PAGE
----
Here is yet another fascinating book to want, on race and sugar, and there is an issue of Ethnic and Racial Studies I should get, and many articles from this journal are available from TANDF for free — at least, they are to me as an ERIP member.
should send sent my Cecilia proposal, the one already sent to the symposium here, to this edited collection.
I am not convinced at all about this book. It makes the point that the U.S. has long been mixed, which is well taken — not new, but not the dominant story, as this author points out. But is he suggesting mixture creates equality (he does remark that he is not saying anything so simple)?
I am always suspicious of the mixture-creates-equality thesis because it looks down on the unmixed — the darker side of mestizaje — and because I fear it is cover for deculturation. Not to mention that I know mestizaje and racism coexist.
Americans seem not to know this, which is the major difference between them and me, it seems. They also think Vasconcelos is a largely unknown figure, whereas I consider him famous and canonical.
My central claim in my book is that the texts in question embody struggles over racial meaning. The book has to start with a discussion of Cecilia Valdés, since the title refers to this novel.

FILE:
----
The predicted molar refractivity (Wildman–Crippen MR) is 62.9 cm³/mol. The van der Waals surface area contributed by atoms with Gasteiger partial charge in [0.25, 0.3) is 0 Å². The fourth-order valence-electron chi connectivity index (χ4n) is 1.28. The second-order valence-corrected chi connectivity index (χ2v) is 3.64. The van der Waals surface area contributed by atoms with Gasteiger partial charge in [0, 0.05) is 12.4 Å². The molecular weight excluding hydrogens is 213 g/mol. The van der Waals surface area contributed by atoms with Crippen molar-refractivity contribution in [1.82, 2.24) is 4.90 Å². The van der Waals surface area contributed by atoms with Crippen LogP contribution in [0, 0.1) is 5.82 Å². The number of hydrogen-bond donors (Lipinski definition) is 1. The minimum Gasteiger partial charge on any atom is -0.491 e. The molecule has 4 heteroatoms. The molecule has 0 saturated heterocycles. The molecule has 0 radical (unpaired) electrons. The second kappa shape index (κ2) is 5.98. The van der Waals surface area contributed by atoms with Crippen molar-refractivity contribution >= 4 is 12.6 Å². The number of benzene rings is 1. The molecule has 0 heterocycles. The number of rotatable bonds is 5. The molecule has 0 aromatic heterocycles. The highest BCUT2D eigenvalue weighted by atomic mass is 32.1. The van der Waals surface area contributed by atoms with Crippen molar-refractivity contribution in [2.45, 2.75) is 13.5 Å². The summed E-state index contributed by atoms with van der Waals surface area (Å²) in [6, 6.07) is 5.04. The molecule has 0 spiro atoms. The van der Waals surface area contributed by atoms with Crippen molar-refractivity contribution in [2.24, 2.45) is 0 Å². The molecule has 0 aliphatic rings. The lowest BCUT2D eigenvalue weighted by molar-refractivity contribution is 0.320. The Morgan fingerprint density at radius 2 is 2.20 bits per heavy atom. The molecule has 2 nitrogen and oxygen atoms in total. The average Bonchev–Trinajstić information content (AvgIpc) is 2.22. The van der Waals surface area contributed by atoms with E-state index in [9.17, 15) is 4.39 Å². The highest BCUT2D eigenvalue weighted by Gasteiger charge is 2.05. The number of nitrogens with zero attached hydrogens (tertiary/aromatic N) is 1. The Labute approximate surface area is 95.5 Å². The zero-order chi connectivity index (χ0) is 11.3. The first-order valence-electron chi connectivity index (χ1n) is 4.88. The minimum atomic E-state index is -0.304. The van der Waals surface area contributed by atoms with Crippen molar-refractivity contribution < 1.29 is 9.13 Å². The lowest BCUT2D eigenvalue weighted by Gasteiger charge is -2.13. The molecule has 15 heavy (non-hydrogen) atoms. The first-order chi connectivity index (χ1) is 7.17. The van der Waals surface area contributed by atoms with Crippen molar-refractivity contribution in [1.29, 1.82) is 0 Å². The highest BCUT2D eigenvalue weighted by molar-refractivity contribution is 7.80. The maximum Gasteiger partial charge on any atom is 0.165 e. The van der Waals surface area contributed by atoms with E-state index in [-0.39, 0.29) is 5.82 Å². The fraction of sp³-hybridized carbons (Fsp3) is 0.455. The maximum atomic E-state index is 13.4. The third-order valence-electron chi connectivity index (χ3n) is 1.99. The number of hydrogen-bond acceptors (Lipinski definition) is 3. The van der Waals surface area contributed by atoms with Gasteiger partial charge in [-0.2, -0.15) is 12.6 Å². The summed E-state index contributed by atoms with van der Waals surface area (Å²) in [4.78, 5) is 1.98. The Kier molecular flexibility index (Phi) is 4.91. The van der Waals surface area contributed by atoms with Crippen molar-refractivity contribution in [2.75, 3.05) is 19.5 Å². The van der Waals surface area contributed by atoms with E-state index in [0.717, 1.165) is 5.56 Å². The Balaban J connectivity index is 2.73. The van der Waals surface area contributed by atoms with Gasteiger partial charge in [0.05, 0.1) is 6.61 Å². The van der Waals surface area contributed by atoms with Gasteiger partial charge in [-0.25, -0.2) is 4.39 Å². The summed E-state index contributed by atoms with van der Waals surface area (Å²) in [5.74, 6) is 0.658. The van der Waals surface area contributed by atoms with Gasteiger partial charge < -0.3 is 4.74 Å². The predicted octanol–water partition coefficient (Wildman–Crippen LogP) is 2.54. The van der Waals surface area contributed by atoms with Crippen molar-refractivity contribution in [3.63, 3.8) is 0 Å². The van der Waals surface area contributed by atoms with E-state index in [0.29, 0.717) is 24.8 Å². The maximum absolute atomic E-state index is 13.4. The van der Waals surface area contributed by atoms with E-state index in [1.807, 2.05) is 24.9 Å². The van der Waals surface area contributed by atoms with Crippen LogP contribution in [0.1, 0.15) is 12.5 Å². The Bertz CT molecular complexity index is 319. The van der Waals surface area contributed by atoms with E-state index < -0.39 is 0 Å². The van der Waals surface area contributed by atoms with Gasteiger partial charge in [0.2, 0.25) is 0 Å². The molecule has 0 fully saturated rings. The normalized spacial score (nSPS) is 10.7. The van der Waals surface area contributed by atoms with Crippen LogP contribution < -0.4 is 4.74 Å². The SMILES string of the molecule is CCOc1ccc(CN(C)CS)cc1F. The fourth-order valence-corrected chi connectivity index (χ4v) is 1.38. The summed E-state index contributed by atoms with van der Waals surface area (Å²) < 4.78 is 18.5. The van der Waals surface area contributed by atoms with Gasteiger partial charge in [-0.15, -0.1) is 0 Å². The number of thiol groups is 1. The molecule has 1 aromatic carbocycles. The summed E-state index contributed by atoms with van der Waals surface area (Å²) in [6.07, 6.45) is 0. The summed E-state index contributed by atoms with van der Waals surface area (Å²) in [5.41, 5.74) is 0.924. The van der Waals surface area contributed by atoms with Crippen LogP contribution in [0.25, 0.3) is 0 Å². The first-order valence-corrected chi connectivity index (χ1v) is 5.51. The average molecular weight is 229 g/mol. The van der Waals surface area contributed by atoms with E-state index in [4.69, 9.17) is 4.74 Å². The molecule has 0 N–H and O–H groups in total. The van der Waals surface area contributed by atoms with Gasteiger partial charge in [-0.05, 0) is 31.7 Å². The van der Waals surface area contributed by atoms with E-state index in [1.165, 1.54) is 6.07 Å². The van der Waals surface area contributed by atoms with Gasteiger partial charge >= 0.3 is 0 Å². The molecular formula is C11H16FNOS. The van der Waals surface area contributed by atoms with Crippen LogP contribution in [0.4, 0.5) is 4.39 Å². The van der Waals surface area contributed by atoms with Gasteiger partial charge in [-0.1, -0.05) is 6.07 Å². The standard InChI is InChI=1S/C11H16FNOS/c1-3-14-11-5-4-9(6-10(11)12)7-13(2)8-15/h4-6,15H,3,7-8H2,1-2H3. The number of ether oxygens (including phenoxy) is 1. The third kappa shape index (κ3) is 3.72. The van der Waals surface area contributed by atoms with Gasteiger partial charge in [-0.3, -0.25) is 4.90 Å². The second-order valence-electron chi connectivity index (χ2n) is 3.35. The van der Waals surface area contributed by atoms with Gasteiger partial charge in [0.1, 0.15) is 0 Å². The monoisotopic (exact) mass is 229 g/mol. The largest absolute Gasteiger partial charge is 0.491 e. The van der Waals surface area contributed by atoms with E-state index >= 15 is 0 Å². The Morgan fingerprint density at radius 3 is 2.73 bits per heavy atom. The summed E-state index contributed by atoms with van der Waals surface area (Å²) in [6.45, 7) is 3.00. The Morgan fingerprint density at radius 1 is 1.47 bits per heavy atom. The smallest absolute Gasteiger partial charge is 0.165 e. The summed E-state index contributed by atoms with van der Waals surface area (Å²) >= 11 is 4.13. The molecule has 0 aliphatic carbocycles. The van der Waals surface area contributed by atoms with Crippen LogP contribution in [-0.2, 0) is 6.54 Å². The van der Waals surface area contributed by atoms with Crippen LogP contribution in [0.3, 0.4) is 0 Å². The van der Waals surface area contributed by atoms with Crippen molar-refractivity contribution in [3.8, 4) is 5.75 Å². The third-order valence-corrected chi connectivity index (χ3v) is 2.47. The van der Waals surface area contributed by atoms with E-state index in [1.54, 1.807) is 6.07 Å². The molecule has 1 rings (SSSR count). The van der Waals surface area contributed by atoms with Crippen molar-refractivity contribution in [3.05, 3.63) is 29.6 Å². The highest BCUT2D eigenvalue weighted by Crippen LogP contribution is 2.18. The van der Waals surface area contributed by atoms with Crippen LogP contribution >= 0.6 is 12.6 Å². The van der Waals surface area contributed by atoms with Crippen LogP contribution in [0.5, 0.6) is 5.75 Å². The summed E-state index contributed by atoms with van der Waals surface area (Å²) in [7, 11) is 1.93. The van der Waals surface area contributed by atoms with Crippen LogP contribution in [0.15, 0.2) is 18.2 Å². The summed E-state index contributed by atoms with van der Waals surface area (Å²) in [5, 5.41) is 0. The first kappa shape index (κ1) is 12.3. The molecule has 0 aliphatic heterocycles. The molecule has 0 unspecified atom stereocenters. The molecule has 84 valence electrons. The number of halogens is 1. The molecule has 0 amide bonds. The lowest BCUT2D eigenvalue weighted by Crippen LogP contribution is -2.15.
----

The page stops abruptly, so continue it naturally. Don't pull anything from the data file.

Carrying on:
I will also translate Regin Dahl’s poetry, as discussed via Facebook chat today.
I will acquire and read this novel, as it is made for me. It is a poematic novel with loas and sugarcane, and it has theories of mestizaje.
In slideshare, a nice book by Nelson Osorio on the 19th century. Really I am looking for his discussion of vanguardia as reajuste cultural, but this is also good.
DEH: Z and I have both been thinking about how we teach our graduate students. Here are the beginnings of a reading/discussion assignment I will try out. I don’t yet know what essay I’ll use, but I want to ask these questions:
Learning to approach a critical essay
As you read, use a different color to highlight each of the following:
→argument (logical inferences, grounds, warrants, examples)
What signals help you to identify these different threads of an essay?
How does the author deploy new information?
Are there places where you could disagree with the argument? On what grounds?
What theoretical concepts does the author assume you understand? How could you find out more about them? List some resources you might use.
How does the author use theoretical concepts?
How do argument, information, and theory work together and influence each other?